Supportive leaders are usually people that everyone wants to work for. After all, isn’t it great when somebody helps you to accomplish your goals?
Of course it is. But there are a few things that supportive leaders need to be wary of. As with just about everything in leadership, it’s all about finding a balance.
In this post, we look at some of the traps for supportive leaders and how we can best avoid them to achieve better outcomes for our teams and workplaces.
Supportive Leaders vs. Protective Leaders
In my experience, some of the biggest problems that supportive leaders face occur when they step over the line from being supportive to becoming too protective of their teams.
Protecting team members from criticism or failure is never going to help them succeed. In fact, it might just hold them back and prevent them from achieving their potential.
Some leaders are protective of their teams because they feel that a team member’s performance is a direct reflection on themselves and their leadership.
As such, any criticism or problem involving the team is seen as a personal attack on their credibility.
While we all have a part to play in our team’s performance, it’s usually unreasonable to suggest that anything bad that happens in a team can be attributed to the leadership. Therefore, it’s useful for leaders to take a step back and be able to impartially assess what their teams are doing.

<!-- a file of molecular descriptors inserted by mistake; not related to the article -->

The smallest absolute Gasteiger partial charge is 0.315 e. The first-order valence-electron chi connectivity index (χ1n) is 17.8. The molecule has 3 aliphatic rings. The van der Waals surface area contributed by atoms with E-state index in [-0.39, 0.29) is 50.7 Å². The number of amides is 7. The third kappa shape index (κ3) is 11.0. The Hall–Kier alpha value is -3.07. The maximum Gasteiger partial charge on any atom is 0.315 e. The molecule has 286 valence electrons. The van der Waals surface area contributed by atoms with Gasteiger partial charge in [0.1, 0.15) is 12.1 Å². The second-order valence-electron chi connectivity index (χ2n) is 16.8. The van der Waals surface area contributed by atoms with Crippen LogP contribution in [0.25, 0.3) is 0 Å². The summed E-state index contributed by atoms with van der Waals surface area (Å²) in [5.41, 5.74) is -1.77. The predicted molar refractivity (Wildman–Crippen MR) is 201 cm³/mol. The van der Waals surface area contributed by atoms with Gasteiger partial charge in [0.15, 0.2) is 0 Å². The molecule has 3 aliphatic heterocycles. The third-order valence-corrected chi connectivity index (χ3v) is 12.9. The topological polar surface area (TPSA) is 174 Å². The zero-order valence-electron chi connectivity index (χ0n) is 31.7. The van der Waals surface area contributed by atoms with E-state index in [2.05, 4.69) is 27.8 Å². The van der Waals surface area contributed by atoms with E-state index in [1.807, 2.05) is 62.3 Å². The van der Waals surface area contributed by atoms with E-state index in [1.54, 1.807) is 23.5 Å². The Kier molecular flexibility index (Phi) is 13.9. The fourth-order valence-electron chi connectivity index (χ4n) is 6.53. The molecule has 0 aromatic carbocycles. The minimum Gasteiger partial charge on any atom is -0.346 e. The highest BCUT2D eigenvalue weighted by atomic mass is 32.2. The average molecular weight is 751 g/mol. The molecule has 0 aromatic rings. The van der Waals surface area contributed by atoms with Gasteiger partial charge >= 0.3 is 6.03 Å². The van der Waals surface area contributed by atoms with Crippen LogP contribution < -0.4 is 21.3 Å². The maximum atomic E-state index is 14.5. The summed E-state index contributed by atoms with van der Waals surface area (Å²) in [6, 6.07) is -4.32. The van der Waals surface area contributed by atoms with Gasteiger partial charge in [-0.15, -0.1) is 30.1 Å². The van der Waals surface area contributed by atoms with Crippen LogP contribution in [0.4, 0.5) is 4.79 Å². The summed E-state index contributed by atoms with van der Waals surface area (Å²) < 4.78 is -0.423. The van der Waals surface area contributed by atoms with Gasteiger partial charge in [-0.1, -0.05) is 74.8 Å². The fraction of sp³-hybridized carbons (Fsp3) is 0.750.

Learn More: Are You an Insecure Leader? Watch for These 10 Signs.
Trap #1: Ignoring Criticism
The first trap for supportive leaders is ignoring negative feedback or criticism from people that your team works with. It’s natural to want to take criticism with a grain of salt. After all, we can’t just believe what everyone else is saying instead of trusting our team members.
However, when you take an overly supportive approach and stand up for your team no matter what, you’re taking a few risks.
Firstly, you run the risk of your team upsetting people in your workplace because you haven’t listened to feedback about what they’re doing.
Second, you run the risk of losing credibility as a leader, because you are seen to be doing nothing about the problem.
Losing credibility can make leaders less effective, as people start to lose trust in their judgement and their ability to make positive change.
Ignoring criticism of your team is a quick way to lose credibility, especially if the feedback about your team really was justified.
Instead of Ignoring Critical Feedback, Do Some Investigation
I’ve found it’s always useful to be open to the possibility that my team has done something wrong. However, I never assume it is the case – it’s just possible, that’s all. It’s equally (or more likely to be!) possible that they have done the right thing.
This means that when people criticise your team, it’s worth doing some investigation to get to the bottom of the issue. Most of the time, issues between teams don’t occur because of malicious intent.
Usually I find they happen because of confused accountabilities or a lack of consultation or collaboration. The first step to resolving the criticism is to understand more about it, so you can take the appropriate action.
Trap #2: Withholding Feedback from Your Team Members